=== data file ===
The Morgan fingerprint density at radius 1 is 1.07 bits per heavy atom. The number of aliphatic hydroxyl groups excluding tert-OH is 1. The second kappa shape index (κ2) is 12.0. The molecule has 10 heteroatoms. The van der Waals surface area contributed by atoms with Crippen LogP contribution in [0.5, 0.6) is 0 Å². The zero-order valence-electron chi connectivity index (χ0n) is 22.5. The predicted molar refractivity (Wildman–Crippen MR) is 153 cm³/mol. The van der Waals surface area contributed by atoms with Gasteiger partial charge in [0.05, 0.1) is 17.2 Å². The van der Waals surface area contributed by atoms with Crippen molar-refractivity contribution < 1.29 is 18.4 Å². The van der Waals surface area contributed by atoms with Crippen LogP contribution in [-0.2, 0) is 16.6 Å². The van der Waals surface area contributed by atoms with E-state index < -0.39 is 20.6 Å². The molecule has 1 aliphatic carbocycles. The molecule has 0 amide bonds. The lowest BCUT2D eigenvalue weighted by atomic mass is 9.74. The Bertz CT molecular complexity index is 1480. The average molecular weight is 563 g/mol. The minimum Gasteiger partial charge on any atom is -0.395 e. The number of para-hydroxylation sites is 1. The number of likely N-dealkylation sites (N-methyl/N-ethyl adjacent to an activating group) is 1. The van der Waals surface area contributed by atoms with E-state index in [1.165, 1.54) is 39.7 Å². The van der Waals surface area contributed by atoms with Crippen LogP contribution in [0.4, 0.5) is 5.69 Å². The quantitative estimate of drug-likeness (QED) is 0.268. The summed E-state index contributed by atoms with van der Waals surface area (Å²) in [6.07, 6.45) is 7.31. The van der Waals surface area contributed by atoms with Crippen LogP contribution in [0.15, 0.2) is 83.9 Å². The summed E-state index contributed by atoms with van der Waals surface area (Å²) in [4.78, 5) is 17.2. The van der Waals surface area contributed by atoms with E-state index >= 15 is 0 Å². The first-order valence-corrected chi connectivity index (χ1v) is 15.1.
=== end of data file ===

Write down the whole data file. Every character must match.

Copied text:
The Morgan fingerprint density at radius 1 is 1.07 bits per heavy atom. The number of aliphatic hydroxyl groups excluding tert-OH is 1. The second kappa shape index (κ2) is 12.0. The molecule has 10 heteroatoms. The van der Waals surface area contributed by atoms with Crippen LogP contribution in [0.5, 0.6) is 0 Å². The zero-order valence-electron chi connectivity index (χ0n) is 22.5. The predicted molar refractivity (Wildman–Crippen MR) is 153 cm³/mol. The van der Waals surface area contributed by atoms with Gasteiger partial charge in [0.05, 0.1) is 17.2 Å². The van der Waals surface area contributed by atoms with Crippen molar-refractivity contribution < 1.29 is 18.4 Å². The van der Waals surface area contributed by atoms with Crippen LogP contribution in [-0.2, 0) is 16.6 Å². The van der Waals surface area contributed by atoms with E-state index < -0.39 is 20.6 Å². The molecule has 1 aliphatic carbocycles. The molecule has 0 amide bonds. The lowest BCUT2D eigenvalue weighted by atomic mass is 9.74. The Bertz CT molecular complexity index is 1480. The average molecular weight is 563 g/mol. The minimum Gasteiger partial charge on any atom is -0.395 e. The number of para-hydroxylation sites is 1. The number of likely N-dealkylation sites (N-methyl/N-ethyl adjacent to an activating group) is 1. The van der Waals surface area contributed by atoms with E-state index in [1.165, 1.54) is 39.7 Å². The van der Waals surface area contributed by atoms with Crippen LogP contribution in [0.4, 0.5) is 5.69 Å². The quantitative estimate of drug-likeness (QED) is 0.268. The summed E-state index contributed by atoms with van der Waals surface area (Å²) in [6.07, 6.45) is 7.31. The van der Waals surface area contributed by atoms with Crippen LogP contribution in [0.15, 0.2) is 83.9 Å². The summed E-state index contributed by atoms with van der Waals surface area (Å²) in [4.78, 5) is 17.2. The van der Waals surface area contributed by atoms with E-state index >= 15 is 0 Å². The first-order valence-corrected chi connectivity index (χ1v) is 15.1.